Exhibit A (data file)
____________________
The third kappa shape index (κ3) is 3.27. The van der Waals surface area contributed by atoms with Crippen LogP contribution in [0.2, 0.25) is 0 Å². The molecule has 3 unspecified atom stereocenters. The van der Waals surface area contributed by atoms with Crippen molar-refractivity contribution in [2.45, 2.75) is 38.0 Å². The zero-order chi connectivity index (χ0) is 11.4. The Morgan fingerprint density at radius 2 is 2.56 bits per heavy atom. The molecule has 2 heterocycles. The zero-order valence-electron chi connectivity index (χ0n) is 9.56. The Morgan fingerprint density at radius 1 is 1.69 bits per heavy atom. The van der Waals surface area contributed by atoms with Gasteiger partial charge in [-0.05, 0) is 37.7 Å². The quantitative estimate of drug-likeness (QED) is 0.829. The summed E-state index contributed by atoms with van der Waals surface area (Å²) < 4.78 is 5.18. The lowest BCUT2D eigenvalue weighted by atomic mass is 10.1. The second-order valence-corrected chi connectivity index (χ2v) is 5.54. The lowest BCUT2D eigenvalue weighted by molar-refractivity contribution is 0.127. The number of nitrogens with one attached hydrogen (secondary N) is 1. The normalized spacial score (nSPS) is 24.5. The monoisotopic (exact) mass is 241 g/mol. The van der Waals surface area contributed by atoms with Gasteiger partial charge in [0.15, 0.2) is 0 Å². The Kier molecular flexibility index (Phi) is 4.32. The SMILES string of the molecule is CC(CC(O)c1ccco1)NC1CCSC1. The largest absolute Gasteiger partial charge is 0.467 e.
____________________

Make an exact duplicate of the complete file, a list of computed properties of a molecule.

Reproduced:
The third kappa shape index (κ3) is 3.27. The van der Waals surface area contributed by atoms with Crippen LogP contribution in [0.2, 0.25) is 0 Å². The molecule has 3 unspecified atom stereocenters. The van der Waals surface area contributed by atoms with Crippen molar-refractivity contribution in [2.45, 2.75) is 38.0 Å². The zero-order chi connectivity index (χ0) is 11.4. The Morgan fingerprint density at radius 2 is 2.56 bits per heavy atom. The molecule has 2 heterocycles. The zero-order valence-electron chi connectivity index (χ0n) is 9.56. The Morgan fingerprint density at radius 1 is 1.69 bits per heavy atom. The van der Waals surface area contributed by atoms with Gasteiger partial charge in [-0.05, 0) is 37.7 Å². The quantitative estimate of drug-likeness (QED) is 0.829. The summed E-state index contributed by atoms with van der Waals surface area (Å²) < 4.78 is 5.18. The lowest BCUT2D eigenvalue weighted by atomic mass is 10.1. The second-order valence-corrected chi connectivity index (χ2v) is 5.54. The lowest BCUT2D eigenvalue weighted by molar-refractivity contribution is 0.127. The number of nitrogens with one attached hydrogen (secondary N) is 1. The normalized spacial score (nSPS) is 24.5. The monoisotopic (exact) mass is 241 g/mol. The van der Waals surface area contributed by atoms with Gasteiger partial charge in [0.15, 0.2) is 0 Å². The Kier molecular flexibility index (Phi) is 4.32. The SMILES string of the molecule is CC(CC(O)c1ccco1)NC1CCSC1. The largest absolute Gasteiger partial charge is 0.467 e.